The nuclei in an early insect embryo need personal space. Telley et al. reveal that microtubule asters help these standoffish nuclei maintain their distance, maneuvering them into position in order for development to continue (1).

The early steps of insect development don't follow the familiar pattern of repeated cell divisions. Before the formation of distinct cell membranes, early insect embryos consist of a single, continuous mass of cytoplasm in which the nuclei divide again and again in synchrony (2). The reason for this organization could be efficiency, says first author Ivo Telley. By skipping the formation of cell membranes, the embryo might speed up division, producing thousands of nuclei in 60–90 min.

Like swimmers heading for the side of a pool, the nuclei move toward the cortex of the embryo. Any nuclei that don't make it to the cortex are destroyed. The ones that do arrive anchor themselves and divvy up the cytoplasm to form separate cells (3). Researchers aren't sure how the embryonic nuclei move apart; they travel too far to rely on diffusion. Studies indicate that the microtubule and actin cytoskeletons are involved, but the mechanism remains obscure. Researchers have suggested several explanations, including nuclei riding on streams of cytoplasm and microtubules in the central part of the spindle nudging nuclei toward the periphery (4, 5). However, testing these hypotheses is tricky because of the difficulty of tracking events deep in a yolk-packed embryo.

To improve visibility, Telley et al. created a cell-free system using droplets of cytoplasm from early Drosophila embryos. At ∼80–100 μm in diameter, the droplets enabled the researchers to track nuclei movements with time-lapse fluorescence microscopy. Even with such small amounts of cytoplasm, nuclei continued to divide rapidly and in sync. The nuclei also spread out as they would in the embryo, even though the cortex was absent.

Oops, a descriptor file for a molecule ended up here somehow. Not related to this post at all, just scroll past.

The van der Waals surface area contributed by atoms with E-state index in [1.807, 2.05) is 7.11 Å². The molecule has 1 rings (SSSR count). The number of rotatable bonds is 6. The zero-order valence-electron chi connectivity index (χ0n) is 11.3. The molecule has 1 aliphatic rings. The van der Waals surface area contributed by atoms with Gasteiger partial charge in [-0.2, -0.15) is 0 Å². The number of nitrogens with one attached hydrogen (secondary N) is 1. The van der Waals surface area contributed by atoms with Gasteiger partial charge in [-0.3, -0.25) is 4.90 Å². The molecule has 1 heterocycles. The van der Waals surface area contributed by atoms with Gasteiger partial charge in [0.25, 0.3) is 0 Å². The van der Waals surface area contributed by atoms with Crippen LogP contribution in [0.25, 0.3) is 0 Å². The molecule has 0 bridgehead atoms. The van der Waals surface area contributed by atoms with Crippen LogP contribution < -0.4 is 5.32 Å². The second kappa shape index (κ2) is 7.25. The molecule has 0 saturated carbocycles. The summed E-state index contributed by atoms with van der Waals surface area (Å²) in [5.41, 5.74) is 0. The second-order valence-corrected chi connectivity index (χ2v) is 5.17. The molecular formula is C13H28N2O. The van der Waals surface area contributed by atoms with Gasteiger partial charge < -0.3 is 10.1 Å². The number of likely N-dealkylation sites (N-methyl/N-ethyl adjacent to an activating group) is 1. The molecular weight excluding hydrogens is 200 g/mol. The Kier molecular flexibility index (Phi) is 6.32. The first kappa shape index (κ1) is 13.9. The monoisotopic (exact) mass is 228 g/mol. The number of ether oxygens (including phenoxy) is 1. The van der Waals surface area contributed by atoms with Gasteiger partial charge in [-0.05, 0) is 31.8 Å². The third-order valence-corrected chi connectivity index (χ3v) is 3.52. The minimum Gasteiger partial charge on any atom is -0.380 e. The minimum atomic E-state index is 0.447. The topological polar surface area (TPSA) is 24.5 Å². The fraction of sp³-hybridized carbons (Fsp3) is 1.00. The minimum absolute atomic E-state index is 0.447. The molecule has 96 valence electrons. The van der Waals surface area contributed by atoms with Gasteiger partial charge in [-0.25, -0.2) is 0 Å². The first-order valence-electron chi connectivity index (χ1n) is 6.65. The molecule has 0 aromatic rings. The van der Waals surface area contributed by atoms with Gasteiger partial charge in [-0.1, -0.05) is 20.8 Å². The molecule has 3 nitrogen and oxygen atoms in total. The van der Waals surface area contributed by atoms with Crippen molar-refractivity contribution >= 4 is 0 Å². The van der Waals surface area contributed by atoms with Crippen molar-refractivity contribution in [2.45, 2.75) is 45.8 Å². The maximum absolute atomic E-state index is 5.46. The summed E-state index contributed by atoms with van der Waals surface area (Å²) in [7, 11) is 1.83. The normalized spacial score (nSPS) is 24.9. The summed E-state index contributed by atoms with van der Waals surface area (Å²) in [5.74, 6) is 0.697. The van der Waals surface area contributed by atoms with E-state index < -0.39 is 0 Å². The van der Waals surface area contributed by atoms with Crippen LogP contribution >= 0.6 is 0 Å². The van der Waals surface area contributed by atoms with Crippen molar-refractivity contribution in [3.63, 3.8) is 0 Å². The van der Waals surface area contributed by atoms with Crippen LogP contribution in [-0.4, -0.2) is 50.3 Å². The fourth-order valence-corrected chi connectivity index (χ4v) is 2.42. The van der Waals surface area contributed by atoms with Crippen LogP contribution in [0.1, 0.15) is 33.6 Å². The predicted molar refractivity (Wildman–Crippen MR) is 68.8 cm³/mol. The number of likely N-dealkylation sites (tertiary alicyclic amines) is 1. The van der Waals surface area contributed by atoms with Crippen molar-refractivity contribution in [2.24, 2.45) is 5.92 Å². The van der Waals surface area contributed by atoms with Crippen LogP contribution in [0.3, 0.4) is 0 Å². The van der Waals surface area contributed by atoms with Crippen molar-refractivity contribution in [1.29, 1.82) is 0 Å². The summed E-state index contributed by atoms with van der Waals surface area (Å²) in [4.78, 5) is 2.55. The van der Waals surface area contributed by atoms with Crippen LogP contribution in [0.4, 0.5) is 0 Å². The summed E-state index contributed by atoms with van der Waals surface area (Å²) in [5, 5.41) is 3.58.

The researchers discovered that the nuclei arrange themselves so they are around 28 μm away from each other. To test whether this distance was a set limit, the team placed a dollop of cytoplasm containing a single nucleus into a small chamber measuring about 28 μm on each side. As nuclei accumulated in the chamber, their spindles bent and the microtubule asters around the centrosomes crumpled. That the nuclei couldn't adjust to the cramped conditions indicates that this separation distance is standard.

To determine what drives the nuclei to part company, Telley et al. added the drugs nocodazole and colcemid to destabilize microtubules. The low doses the researchers used collapsed the microtubules of the aster but had only a small effect on the ones in the central spindle. The nuclei separated more slowly and didn't move as far apart. Next, the researchers tested whether the central microtubules of the spindle had a role. Destroying these microtubules with a laser had no effect on separation distance. By contrast, zapping one centrosome, breaking down its associated aster, delayed separation. This suggests that asters provide much of the force to distance nuclei from one another.

“With this system, we've turned the embryo inside out.”

But the asters need something to pull against. Telley et al. suspected that it was actin, which crowds around the spindle and the asters between metaphase and telophase. When the researchers stalled actin turnover with the compound latrunculin, nuclei didn't move as far away from each other.

“With this system, we've turned the embryo inside out,” says Telley. The cell-free system suggests that asters, with a boost from the lengthening spindle during anaphase, space out nuclei in the embryo. The geometry of the egg means that as nuclei accumulate and attempt to separate from each other, more and more of them are forced toward the boundary of the embryo. And once a nucleus reaches the cortex, its space requirements shrink, enabling additional nuclei to pack in at the margin. Actin's contribution remains unclear, Telly notes. Actin might just serve as an anchor for the asters and molecular motors, but actin turnover could also provide a push.

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